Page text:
Street furniture manufacturer Vestre is supporting an ongoing research project in the Bergen Botanical Gardens, trialling its Vestre Habitats in a study of urban biodiversity.
The project, called BoBie (meaning Bee Home), is part of a larger study by the University Museum of Bergen that is looking at how to make urban spaces more wildlife-friendly. Backed with generous funding from the Norwegian Environment Agency, the interdisciplinary research project will utilise eDNA (Environmental DNA) for the first time to identify species and study impacts over several years.
We spoke to Marianne Preus Jacobsen, Sales and Project Manager at Vestre, to find out more about this fascinating story and we learn more about what BoBie could achieve in the longterm…
How did Vestre’s involvement with the BoBie research project begin?
Last year, I read that the University Museum of Bergen (UiB) was opening a new exhibition about the loss of biodiversity, and I contacted them to ask if they’d be interested in trying out our Vestre Habitats furniture series in their outdoor area. They connected us with the team at the UiB botanical gardens who were very keen to include more types of manmade bird houses and insects hotels to the scope of their on-site research projects.
They also liked the concept of Vestre Habitats which combines the biodiversity element into furniture design; the idea is that you can create a small wilderness in a city space by leaving dead wood and compost material, secured and framed by a design furniture. The city has a great potential for biodiversity – all we need to do is get more knowledge of how to create and protect it.
How will the project utilise eDNA?
BoBie eDNA-testing is defined as a part of the ongoing research at UiB that will determine even more exact knowledge about the inhabitants.
After each nesting and ‘reproductive season’, the researchers will use a type of vacuum cleaner with a glass tube to observe insects and the organic material, and then use eDNA to define the species present. They will also discover what kind of species have been living in or visiting the insect hotel or bird house during the season, identifying the DNA of the rest material. It is similar to a CSI investigation, reconstructing the species’ activities throughout a season and lifespan.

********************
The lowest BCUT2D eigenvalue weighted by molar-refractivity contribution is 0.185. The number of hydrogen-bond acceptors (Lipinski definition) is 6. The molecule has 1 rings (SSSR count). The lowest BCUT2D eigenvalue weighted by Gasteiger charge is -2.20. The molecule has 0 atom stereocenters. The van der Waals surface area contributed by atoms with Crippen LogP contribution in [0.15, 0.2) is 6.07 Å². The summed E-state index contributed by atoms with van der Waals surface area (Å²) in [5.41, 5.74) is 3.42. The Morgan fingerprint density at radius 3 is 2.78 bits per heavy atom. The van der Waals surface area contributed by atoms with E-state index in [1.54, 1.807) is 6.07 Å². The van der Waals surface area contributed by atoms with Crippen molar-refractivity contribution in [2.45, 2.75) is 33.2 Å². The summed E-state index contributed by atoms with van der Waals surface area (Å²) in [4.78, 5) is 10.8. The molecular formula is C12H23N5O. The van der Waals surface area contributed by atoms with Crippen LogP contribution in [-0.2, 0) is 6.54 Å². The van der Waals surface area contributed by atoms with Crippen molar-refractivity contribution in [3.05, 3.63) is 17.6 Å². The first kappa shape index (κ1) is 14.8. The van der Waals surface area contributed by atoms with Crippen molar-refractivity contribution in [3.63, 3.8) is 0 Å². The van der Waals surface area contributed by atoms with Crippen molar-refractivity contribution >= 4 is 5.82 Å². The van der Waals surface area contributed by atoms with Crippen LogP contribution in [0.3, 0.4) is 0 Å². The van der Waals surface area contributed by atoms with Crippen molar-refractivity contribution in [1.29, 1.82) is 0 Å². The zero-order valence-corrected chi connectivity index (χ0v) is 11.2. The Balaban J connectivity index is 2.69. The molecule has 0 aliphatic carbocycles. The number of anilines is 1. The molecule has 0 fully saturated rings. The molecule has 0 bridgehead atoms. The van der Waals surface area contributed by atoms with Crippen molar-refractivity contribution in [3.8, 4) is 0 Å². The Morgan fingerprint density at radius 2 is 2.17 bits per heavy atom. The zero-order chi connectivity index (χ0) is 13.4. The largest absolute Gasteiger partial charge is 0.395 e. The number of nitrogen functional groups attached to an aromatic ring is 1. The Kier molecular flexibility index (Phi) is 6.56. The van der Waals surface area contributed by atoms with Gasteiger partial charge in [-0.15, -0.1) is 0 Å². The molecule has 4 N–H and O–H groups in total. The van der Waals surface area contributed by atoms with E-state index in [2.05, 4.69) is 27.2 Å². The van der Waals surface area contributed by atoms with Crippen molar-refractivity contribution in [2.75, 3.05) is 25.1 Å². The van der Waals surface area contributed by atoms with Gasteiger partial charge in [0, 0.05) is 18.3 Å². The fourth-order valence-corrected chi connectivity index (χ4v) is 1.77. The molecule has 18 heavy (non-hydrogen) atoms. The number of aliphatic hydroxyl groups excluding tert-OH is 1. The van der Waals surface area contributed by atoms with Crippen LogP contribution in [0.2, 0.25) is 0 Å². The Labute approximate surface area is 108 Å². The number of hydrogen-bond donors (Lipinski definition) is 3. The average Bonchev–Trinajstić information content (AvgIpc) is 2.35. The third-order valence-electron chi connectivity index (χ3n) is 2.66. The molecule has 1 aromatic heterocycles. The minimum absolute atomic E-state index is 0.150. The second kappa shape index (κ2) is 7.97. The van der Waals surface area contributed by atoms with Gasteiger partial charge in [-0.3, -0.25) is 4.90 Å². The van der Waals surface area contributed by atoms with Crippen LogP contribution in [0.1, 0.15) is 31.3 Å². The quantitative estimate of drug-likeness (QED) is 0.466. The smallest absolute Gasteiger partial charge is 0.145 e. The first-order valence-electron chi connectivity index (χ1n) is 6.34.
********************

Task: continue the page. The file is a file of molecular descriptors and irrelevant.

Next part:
How will the BoBie project highlight ways to help preserve biodiversity in cities and urban neighbourhoods?
We will identify what the birds, insects, small animals and microbes prefer, who are thriving in each other’s company and those that are not. Dr. Adele Mennerat and her colleagues at UiB are monitoring hole-nesting birds in bird houses, and one of the early results is that lavender and mint are very good nesting materials and help chicks grow better.
So, this is one example of how we, as a street furniture manufacturer, can recommend to add aromatic plants in a planter that’s in close proximity to Vestre Habitats bird houses. There will of course be geographical differences, but we are looking for general recommendations and research-based feedback. We are interested and open for any type of responses, because we need to learn more about how to increase biodiversity in cities around the world.
Photography by Alexander Qual.
Discover the smart urban furniture design of Vestre Habitats and the vegetation interventions, by Arde and Rethink Studio.
Read more sustainability news on enki, including a story on Pollinator Pathmaker, the climate-positive living artwork at the Eden Project, and find out about the ‘super nature reserve’ coming to Somerset.